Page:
Annapolis, the capital of Maryland is a small city with all the hustle and bustle of larger cities. It is located in Anne Arundel County and the county executive’s office as well as most if not all of the county department offices are located in Annapolis. The combined governments of the state, city, and county along with district and circuit court houses bring thousands to Annapolis daily. Additionally, Annapolis is home of the Naval Academy, St. John’s College, and several schools of various levels. Most of these organizations are located within approximately one mile of each other. Annapolis is also a very attractive tourist town with year-round events that include activities for boaters, artists, shoppers, and historians. Annapolis also attracts well known entertainers to perform in various nightclubs within the city.

The blizzard of 2016 occurred between January 22nd and January 24th, 2016. The accumulations of snow across Maryland were record breaking and cities such as Baltimore and Annapolis were brought to a standstill. The timing of this storm interrupted many winter events scheduled for Annapolis and also disrupted the 2016 Legislative Session that started January 13th. The annual legislative sessions bring legislators, staff, and community leaders from all across Maryland to Annapolis for participation and weekly lodging during the session.

Typically, the view as seen in the painting below would be of parked cars lining both sides of West Street with pedestrian traffic on the sidewalks as they traveled to and from businesses, restaurants, art galleries, pubs, government offices, and courthouses. Automobiles typically would be lined up bumper to bumper as they traveled West Street to and from Church Circle. However, the record amount of snow essentially stopped most vehicle traffic and closed businesses of all kinds.

Although the businesses of merchants and governments experienced some hardships related to the record amount of snow perhaps the snow also gave opportunity for reflection. Maybe those that were able to be in Annapolis during the snow, could enjoy the unusual quiet time and imagine Annapolis from times past.

In 1649, an English community emerged on the land that now makes up Maryland's capital. Puritans, seeking religious freedom, nestled into a spot on the western shore of Chesapeake Bay and called their new town Providence. This small settlement grew, eventually becoming named Anne Arundel's Towne, after the wife of Lord Baltimore. By the late 1600's, Anne Arundel's Towne housed most of the 25,000 residents in the Maryland province, and in 1694, Royal Governor Sir Francis Nicholson chose it as the provincial capital because of its central location.

Nicholson renamed this new capital Annapolis in honor of Princess Anne, who became Queen of England in 1702. He directed the city be built following a grand baroque street plan, similar to the great capitals of Europe. The highest town circle revolved around the capitol building. The second-highest circle featuring an Anglican church became known as Church Circle. Residential areas, merchant districts and schools sprouted up around these centers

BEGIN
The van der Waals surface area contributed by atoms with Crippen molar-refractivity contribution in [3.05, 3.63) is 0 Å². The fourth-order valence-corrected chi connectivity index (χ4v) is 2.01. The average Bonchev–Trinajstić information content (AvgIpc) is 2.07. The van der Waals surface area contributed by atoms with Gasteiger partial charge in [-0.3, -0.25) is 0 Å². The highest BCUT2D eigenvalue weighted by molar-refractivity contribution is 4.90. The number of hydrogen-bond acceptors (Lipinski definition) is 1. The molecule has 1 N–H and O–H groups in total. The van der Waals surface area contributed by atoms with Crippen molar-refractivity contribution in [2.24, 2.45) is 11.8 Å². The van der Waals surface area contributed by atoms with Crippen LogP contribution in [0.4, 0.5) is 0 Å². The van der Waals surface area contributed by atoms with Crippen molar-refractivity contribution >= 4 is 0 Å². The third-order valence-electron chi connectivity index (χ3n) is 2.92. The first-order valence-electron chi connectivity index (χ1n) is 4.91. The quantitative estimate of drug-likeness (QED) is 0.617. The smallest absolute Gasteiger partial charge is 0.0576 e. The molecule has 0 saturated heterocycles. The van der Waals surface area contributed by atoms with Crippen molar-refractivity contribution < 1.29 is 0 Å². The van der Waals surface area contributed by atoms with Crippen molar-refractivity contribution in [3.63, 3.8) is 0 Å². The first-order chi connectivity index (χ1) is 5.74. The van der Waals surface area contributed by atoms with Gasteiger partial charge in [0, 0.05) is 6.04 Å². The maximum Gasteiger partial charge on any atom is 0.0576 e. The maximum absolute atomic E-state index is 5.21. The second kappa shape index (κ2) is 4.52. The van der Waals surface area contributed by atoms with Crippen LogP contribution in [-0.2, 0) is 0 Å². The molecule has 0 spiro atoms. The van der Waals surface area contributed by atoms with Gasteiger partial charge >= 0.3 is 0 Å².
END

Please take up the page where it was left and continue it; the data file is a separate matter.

The painting below is my impression of the view one would have as you looked towards Church Circle from West Street. The church, located in the circle is St. Anne’s Episcopal Church, was  founded in 1704. The current church is the third to be built on this location. It was built in 1858. Fire destroyed the first two.

 I hope you enjoy this painting and my brief recap of Annapolis history. It is also my hope that the painting shows that snow can affect our lives in many ways. Some impacts can be hindering and dangerous at times. However, snow also provides a unique opportunity of scenic beauty and often needed quiet peacefulness.

 Reference https://www.visitannapolis.org/discover/articles/a-brief-history-of-annapolis for additional historical information about Annapolis, Maryland.

I invite you to take a look at the Claude Monet painting on the “Interest-And-Influence-Photos” page this month. The description of the painting includes an explanation of how I have something in common with Monet. Let me know your thoughts.

Thanks for visiting WWW.PaintingsbyRick.com and please check back for monthly updates and changes.

The Arts Council of Anne Arundel County has selected “Buddies” the painting below for the BWI Thurgood Marshall Exhibit 24, “Space & Place”.   The exhibit is located between concords “C” and “D” beginning November 14, 2018 and runs until Wednesday March 13, 2019.

Prints of all my paintings shown here can be obtained for very reasonable prices by going to the "Shop" page.

If you have thoughts or comments about my paintings or website please email me at rschimpf1943@gmail.com.

Thanks, Rick

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